Sometimes, accidents happen, and wrestlers get injured for real. For example, in 1997, Stone Cold Steve Austin suffered a broken neck after Owen Hart botched a piledriver on him.
In 2001, Triple H tore his quadriceps muscle after landing awkwardly on his leg. In 2015, Sting suffered a career-ending neck injury after taking a buckle bomb from Seth Rollins.
These are just some of the many examples of real injuries that have occurred in WWE history.
Some injuries, however, are not real but are written into the storylines to advance the plot or to give the wrestler some time off.
For example, in 2007, Vince McMahon staged his own death by blowing up his limousine on live TV, only to reveal later that it was a hoax.
In 2011, CM Punk “retired” from WWE after winning the WWE Championship, only to return a few weeks later with the title.
In 2016, Roman Reigns was “injured” by Braun Strowman, who flipped over an ambulance with Reigns inside, but Reigns recovered in time for their next match. These are some of the examples of fake injuries that have been used in WWE storylines.
According to WWE’s wellness policy, which is a set of rules and regulations that aim to ensure the health and safety of WWE wrestlers, the company reports the injuries of its performers on its official website and social media platforms.
However, WWE does not disclose the exact nature or severity of the injuries, nor the expected recovery time, leaving some room for speculation and doubt among the fans. Therefore, it is not always easy to tell which injuries are real and which are fake in WWE.

How Do Wrestlers Prevent Serious Injuries?

WWE wrestlers are well aware of the dangers and challenges of their profession, and they take several measures to prevent serious injuries.
First of all, they undergo rigorous training and conditioning to prepare their bodies for the physical demands of wrestling.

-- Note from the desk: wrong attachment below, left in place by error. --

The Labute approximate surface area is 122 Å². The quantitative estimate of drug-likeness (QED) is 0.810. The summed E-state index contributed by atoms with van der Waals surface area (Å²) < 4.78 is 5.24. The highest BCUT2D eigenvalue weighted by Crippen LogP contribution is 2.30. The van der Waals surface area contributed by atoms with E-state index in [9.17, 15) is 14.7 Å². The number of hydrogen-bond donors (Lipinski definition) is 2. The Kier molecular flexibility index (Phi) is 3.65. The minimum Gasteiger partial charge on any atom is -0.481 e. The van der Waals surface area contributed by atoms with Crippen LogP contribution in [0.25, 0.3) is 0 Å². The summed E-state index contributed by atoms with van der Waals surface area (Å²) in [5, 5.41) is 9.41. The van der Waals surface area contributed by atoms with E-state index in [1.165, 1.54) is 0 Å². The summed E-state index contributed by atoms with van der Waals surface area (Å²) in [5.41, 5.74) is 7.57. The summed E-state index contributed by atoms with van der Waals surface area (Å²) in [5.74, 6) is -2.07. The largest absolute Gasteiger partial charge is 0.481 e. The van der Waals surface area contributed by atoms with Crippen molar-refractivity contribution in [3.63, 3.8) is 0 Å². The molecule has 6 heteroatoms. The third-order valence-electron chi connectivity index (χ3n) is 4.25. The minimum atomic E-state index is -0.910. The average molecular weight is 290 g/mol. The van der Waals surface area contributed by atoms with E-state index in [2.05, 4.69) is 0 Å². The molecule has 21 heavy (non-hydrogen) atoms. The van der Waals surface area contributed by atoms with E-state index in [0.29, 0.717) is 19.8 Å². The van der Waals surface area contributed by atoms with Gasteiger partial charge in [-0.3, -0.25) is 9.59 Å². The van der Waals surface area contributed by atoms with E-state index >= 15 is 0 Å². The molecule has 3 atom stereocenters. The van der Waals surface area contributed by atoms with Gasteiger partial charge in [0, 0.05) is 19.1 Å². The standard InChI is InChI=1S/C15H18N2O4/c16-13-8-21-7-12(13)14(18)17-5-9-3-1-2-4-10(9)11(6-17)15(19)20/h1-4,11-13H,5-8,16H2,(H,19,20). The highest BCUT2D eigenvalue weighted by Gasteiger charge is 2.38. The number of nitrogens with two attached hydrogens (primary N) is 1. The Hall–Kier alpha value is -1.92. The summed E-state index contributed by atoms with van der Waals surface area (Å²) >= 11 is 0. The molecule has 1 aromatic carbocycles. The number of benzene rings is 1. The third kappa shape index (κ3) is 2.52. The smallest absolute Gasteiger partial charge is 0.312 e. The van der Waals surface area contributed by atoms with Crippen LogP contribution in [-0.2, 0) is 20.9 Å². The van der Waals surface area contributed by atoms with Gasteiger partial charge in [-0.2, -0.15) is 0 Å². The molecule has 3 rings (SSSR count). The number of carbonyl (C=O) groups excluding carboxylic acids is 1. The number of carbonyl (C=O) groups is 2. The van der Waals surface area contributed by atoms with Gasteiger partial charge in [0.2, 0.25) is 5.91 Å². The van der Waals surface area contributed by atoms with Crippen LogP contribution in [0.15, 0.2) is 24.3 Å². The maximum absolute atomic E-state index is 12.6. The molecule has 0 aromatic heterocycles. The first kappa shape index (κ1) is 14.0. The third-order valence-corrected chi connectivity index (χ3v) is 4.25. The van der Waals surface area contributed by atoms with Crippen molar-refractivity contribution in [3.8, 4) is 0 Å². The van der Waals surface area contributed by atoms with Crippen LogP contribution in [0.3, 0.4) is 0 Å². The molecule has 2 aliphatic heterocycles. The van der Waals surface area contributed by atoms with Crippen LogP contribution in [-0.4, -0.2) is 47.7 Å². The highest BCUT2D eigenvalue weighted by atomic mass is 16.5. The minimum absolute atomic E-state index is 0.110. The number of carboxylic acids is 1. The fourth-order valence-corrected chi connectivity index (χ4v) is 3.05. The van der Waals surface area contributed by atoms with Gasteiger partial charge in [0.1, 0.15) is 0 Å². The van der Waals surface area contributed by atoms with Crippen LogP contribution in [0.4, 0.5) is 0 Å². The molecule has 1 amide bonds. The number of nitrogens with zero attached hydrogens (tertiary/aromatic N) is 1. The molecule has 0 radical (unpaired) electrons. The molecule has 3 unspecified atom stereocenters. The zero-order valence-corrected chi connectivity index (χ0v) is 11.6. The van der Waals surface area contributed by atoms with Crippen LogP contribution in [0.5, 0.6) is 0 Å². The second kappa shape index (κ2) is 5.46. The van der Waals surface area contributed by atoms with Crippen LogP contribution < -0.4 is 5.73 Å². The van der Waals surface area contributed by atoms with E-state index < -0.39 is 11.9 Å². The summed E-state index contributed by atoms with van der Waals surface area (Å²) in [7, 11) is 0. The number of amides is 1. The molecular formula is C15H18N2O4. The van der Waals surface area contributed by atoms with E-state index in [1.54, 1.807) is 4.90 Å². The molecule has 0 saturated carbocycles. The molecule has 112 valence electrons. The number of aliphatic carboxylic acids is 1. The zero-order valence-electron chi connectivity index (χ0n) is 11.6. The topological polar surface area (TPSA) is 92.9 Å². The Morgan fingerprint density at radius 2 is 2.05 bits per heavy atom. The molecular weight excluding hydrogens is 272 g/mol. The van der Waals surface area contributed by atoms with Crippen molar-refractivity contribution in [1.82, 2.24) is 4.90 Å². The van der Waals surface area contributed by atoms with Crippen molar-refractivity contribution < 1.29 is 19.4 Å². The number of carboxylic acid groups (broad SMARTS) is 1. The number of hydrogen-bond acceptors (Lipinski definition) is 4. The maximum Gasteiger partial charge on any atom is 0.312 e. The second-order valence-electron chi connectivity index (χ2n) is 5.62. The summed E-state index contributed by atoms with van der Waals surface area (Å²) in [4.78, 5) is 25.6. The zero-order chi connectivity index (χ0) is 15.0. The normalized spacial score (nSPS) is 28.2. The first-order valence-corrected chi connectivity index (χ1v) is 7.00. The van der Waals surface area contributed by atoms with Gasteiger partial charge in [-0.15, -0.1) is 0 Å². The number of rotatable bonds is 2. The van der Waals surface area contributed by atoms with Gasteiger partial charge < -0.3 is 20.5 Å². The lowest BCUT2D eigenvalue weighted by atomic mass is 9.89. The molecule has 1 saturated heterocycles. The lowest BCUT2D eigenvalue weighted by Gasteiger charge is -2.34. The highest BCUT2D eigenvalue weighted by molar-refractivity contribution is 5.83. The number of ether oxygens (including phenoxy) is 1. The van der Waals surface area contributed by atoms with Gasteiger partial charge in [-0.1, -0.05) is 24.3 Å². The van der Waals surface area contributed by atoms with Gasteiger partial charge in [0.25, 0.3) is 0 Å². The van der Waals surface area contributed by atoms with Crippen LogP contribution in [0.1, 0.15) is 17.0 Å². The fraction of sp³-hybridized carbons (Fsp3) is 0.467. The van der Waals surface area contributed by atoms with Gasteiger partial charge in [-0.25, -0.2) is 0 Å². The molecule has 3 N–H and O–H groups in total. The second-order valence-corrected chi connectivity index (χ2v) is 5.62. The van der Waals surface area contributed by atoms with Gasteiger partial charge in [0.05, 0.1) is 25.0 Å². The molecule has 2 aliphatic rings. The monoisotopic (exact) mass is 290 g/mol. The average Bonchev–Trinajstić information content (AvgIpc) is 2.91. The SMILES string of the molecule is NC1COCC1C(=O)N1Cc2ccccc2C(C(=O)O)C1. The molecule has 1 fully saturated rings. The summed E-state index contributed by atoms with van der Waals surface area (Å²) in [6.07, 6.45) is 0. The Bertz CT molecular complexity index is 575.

They learn how to perform the moves correctly, how to fall safely, how to protect themselves and their opponents, and how to communicate with each other during the matches. They also follow a strict diet and exercise regimen to maintain their fitness and strength.
Secondly, they perform the riskier moves in carefully planned and rehearsed ways, with the help of their partners and the referees.
They coordinate the timing, the positioning, and the execution of the moves, and they signal each other with subtle cues and gestures.
They also use some techniques to make the impact appear harder than it is, such as slapping their thighs, stomping their feet, or exaggerating their facial expressions.
Thirdly, they rely on the medical staff and the equipment that is available at the venues. WWE has a team of doctors, trainers, and paramedics who are ready to assist the wrestlers in case of an emergency.
They also have stretchers, ambulances, and helicopters on standby to transport the injured wrestlers to the nearest hospital. WWE also provides the wrestlers with health insurance and covers the medical expenses for their injuries.


WWE wrestling is a complex and fascinating form of entertainment that combines scripted storylines, predetermined match outcomes, and partially real physicality.
While WWE admits that its matches are not genuine athletic contests, it does not mean that its wrestlers are not real athletes who put their bodies on the line for the sake of entertainment.
WWE wrestlers are trained professionals who know how to perform the moves safely and effectively, but they also face a real risk of injury every time they step into the ring. Therefore, WWE wrestling is not entirely fake or real, but somewhere in between.